News & Opinion

When 24 Hours Doesn’t Feel Like Enough

by on July 19, 2013

If you’re like me, you’re always trying to figure out where time went and how to fit in just one more task. Deadlines, meetings, customer service, everything has to be accomplished. Amidst all these responsibilities, the hardest part can easily become managing your time.

Do a Google search for time management.  Better yet, search your library’s catalog. You will find that numerous people are writing about this topic. Because you’re probably reading this post if you feel like you don’t have enough time in the day, I’ve pulled together a few of my favorite suggestions.

Planning: Many of the experts recommend planning out your day. I keep a running to do list, and I also try to fully utilize my Outlook calendar for reminders and appointments. Many times I come into work with an agenda for the day, which is promptly crushed when life happens. I appreciated the advice that was given by Elizabeth Grace Saunders in an interview where she said to schedule working on projects enough in advance that you had some cushion time for when you have to put it off for more immediate needs or issues that arise. She described it like a canoe trip with times when you had to be at specific locations, but with enough flexibility for unexpected obstacles.[1]

Prioritizing: When you look at your list of items to accomplish, try to mentally put them in order of importance. Recently, I started using different colors on my list to signify what needed to be accomplished more immediately and what could wait. The Mayo Clinic’s article on time management points out that large amounts of time can be spent on less important responsibilities, so knowing what is more pressing can be helpful to determine where to put your effort.[2]

Focusing: Focus takes effort, and it definitely isn’t easy. One big issue can arise from email. Many times I have read or heard advice that said to schedule time for your email, and close it while you’re working on something else. I am horrible about seeing the little window pop up with new email and being automatically distracted. As an experiment, I closed Outlook while working on this post. (I’ve also heard some people turn off the pop-up notification.) I have to admit, writing was much easier when I wasn’t being informed every time something showed up. It also kept me from sending every email I thought of that very moment. Instead, I just jotted down a reminder to myself.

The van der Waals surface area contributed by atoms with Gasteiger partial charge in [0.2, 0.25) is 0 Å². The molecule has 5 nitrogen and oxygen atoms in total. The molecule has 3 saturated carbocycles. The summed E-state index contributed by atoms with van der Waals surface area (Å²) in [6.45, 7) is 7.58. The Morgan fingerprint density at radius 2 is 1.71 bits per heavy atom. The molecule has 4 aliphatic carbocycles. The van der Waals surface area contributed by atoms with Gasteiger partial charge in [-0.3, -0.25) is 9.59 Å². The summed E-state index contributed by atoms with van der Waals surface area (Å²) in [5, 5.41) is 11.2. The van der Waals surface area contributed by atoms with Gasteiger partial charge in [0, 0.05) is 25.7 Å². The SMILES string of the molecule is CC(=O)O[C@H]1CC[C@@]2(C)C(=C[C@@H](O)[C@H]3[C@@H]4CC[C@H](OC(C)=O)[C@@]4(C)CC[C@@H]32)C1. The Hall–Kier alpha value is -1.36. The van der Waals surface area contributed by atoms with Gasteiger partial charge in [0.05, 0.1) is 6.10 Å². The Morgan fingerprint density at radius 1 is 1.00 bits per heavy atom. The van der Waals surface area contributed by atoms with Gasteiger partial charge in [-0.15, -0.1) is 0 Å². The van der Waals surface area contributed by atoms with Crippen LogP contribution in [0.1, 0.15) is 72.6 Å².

One post I read on Harvard Business Review had a comment that struck a chord with me: “Given the pace of work and the level of input in modern society, time management is dead. You can no longer fit everything in — no matter how efficient you become.”[3] I find this statement to be both depressing and liberating.  It’s sad to think I won’t be able to do everything, but nice because some of the pressure disappears. If you did one of those searches for time management, you know how much you could read on the topic. More advice exists than could be put into a short blog post. What are some things you’ve found that help you manage your time?



[1] IdeaCast, HBR. “Take Control of Your Time.” HBR Blog Network. March 21, 2013.

http://blogs.hbr.org/ideacast/2013/03/take-control-of-your-time.html (accessed June 5, 2013).

[2] Mayo Clinic Staff. “Time management: Tips to reduce stress and improve productivity.”

MayoClinic.com. June 20, 2012. http://www.mayoclinic.com/health/time-

management/WL00048 (accessed June 5, 2013).

[3] Saunders, Elizabeth Grace. “How to Allocate Your Time, and Your Effort.” HBR Blog Network. January 7, 2013. http://blogs.hbr.org/cs/2013/01/how_to_allocate_your_time_and.html (accessed June 5, 2013).

 


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